Scientists make a new electrical component

In the future, low-carbon societies using Internet of Things (IoT) devices will become commonplace. But to achieve this, we must first realize highly efficient and stable renewable energy sources. Solar cells are considered a promising option, but their electrical contacts suffer from a “trade-off” relationship between surface passivation and conductivity. Recently, Japanese researchers have developed a new type of electrical contact capable of solving this problem.

The newest type of commercial photovoltaic cell (solar cell) uses stacked layers of crystalline silicon (c-Si) and an ultrathin layer of silicon oxide (SiOX) to form an electrical contact. SiOX is used as a “passivating” film, a non-reactive layer that improves device performance, reliability and stability. But this does not mean that simply increasing the thickness of this passivation layer will lead to improved solar cells. SiOX is an electrical insulator and there is a trade-off relationship between passivation and electrical contact conductivity in solar cells.

In a new study published in Nanomaterials applied by ACSa research team led by Assistant Professor Kazuhiro Gotoh and Professor Noritaka Usami of Nagoya University has developed a new SiOX layer that simultaneously allows high passivation and improved conductivity. Dubbed NAnocrystalling Transport path in Ultrathin dielectrics for REinforcing passivating contact (NATURE contact), the new electrical contact consists of three-layer structures made of a layer of silicon nanoparticles sandwiched between two layers of oxygen-rich SiO.X. “You can think of a passivation film as a big wall with doors. In the NATURE contact, the big wall is SiOX layer and gates are silicon nanocrystals,” says Dr. Gotoh.

The conductivity of electrical contact in solar cells depends on the formation of a “carrier pathway” for the transport of electronic charges. The formation of this electrical pathway depends on a high temperature treatment called “annealing”.

Previous research has shown that SiOX contacts which contain silicon nanoparticles as the carrier path can obtain good electrical properties. In the NATURE contact, the annealing process leads to the formation of very small silicon nanocrystals in the passivation layer which are nearly spherical in shape. The diameter of these nanocrystals corresponds to the thickness of the passivation layer. Thus, by controlling the annealing conditions, the diameter and subsequent thickness of the passivation layer can be adjusted.

The research team fabricated NATURE contacts and then subjected them to various annealing conditions. By studying the contacts under a transmission electron microscope, they discovered that silicon nanocrystals formed in the contact at an annealing temperature of 750°C. They also studied the electrical properties of the contact. They saw that compared to existing contacts such as tunnel oxide passivation contact (TOPCon) or polysilicon on oxide (POLO) contacts, the NATURE had comparable contact resistance and “current” values. recombination”, a phenomenon that causes current and voltage losses. in solar cells and decreases their efficiency.

“NATURE contact overcomes the trade-off relationship between shielding ability and conductivity of passivation films. This development will lead to the realization of future building-integrated photovoltaics (BIPV) and vehicle-integrated photovoltaics (VIPV) and help us realize zero-energy buildings and solar cars in future decarbonized societies,” concludes Dr. Gotoh.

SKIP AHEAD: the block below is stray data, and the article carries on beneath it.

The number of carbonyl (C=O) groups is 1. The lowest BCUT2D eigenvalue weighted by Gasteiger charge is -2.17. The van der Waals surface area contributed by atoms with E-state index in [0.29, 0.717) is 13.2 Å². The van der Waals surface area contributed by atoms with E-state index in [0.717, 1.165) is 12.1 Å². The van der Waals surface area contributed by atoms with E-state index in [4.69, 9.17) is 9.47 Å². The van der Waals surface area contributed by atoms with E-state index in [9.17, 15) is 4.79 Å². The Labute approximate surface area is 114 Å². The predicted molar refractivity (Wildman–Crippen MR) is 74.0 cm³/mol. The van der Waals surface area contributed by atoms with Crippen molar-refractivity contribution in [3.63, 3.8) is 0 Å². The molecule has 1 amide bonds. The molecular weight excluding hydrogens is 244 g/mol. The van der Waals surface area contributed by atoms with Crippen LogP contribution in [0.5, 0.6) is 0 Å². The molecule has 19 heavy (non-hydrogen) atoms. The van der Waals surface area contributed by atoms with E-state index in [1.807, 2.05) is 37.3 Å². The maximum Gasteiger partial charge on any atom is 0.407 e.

The article, “Silicon Nanocrystals Embedded in Nanolayered Silicon Oxide for Crystalline Silicon Solar Cells”, was published in the journal Nanomaterials applied by ACS January 28, 2022 at the DOI: 10.1021/acsanm.1c03355.


Ryohei Tsubata*, Kazuhiro Gotoh*, Masashi Matsumi*, Markus Wilde, Tetsuya Inoue*, Yasuyoshi Kurokawa*, Katsuyuki Fukutani and Noritaka Usami*

* Affiliated with Nagoya University


This work was financially supported by the Japan Society of the Promotion Science (JSPS) KAKENHI Grant number18H05951, 20K15127, the New Energy and Industrial Technology Development Organization (NEDO) of Japan, 15100646-0, and Grants-in-Aid for Scientific Research on Innovative domains “Hydrogenomics”, JP18H05514 and JP18H05518.

About Nagoya University, Japan

Nagoya University has a history of around 150 years, with its roots in a temporary medical school and hospital established in 1871, and was officially established as Japan’s last imperial university in 1939. Although sizable modest compared to the largest universities in Japan, Nagoya University has been striving for excellence since its founding. Six of Japan’s 18 Nobel Laureates since 2000 have done some or all of their Nobel Prize-winning work at Nagoya University: four in physics – Toshihide Maskawa and Makoto Kobayashi in 2008, and Isamu Akasaki and Hiroshi Amano in 2014; and two in Chemistry – Ryoji Noyori in 2001 and Osamu Shimomura in 2008. In Mathematics, Shigefumi Mori did his Fields Medal winning work at the University. A number of other important discoveries were also made at the University, including Okazaki’s DNA fragments by Reiji and Tsuneko Okazaki in the 1960s; and exhaustion forces by Sho Asakura and Fumio Oosawa in 1954.


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